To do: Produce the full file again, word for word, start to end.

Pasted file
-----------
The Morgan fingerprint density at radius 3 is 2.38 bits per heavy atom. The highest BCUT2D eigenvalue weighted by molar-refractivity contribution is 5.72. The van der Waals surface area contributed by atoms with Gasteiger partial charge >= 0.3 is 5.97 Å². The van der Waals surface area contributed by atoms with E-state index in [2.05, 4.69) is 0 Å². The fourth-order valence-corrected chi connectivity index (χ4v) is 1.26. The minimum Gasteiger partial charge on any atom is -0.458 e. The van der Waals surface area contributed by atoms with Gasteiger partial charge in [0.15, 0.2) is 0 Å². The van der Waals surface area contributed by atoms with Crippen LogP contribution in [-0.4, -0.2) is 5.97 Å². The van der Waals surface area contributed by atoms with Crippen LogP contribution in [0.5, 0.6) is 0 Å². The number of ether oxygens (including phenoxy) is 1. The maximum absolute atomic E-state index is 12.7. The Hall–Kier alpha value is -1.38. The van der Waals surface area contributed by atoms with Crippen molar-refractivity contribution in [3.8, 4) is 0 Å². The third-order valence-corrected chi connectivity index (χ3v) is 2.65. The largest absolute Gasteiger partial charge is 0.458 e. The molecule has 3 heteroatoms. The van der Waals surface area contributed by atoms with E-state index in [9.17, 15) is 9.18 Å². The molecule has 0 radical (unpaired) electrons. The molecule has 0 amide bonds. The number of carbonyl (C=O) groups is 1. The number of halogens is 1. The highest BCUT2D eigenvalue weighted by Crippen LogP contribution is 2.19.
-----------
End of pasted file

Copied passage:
The Morgan fingerprint density at radius 3 is 2.38 bits per heavy atom. The highest BCUT2D eigenvalue weighted by molar-refractivity contribution is 5.72. The van der Waals surface area contributed by atoms with Gasteiger partial charge >= 0.3 is 5.97 Å². The van der Waals surface area contributed by atoms with E-state index in [2.05, 4.69) is 0 Å². The fourth-order valence-corrected chi connectivity index (χ4v) is 1.26. The minimum Gasteiger partial charge on any atom is -0.458 e. The van der Waals surface area contributed by atoms with Gasteiger partial charge in [0.15, 0.2) is 0 Å². The van der Waals surface area contributed by atoms with Crippen LogP contribution in [-0.4, -0.2) is 5.97 Å². The van der Waals surface area contributed by atoms with Crippen LogP contribution in [0.5, 0.6) is 0 Å². The number of ether oxygens (including phenoxy) is 1. The maximum absolute atomic E-state index is 12.7. The Hall–Kier alpha value is -1.38. The van der Waals surface area contributed by atoms with Crippen molar-refractivity contribution in [3.8, 4) is 0 Å². The third-order valence-corrected chi connectivity index (χ3v) is 2.65. The largest absolute Gasteiger partial charge is 0.458 e. The molecule has 3 heteroatoms. The van der Waals surface area contributed by atoms with E-state index in [9.17, 15) is 9.18 Å². The molecule has 0 radical (unpaired) electrons. The molecule has 0 amide bonds. The number of carbonyl (C=O) groups is 1. The number of halogens is 1. The highest BCUT2D eigenvalue weighted by Crippen LogP contribution is 2.19.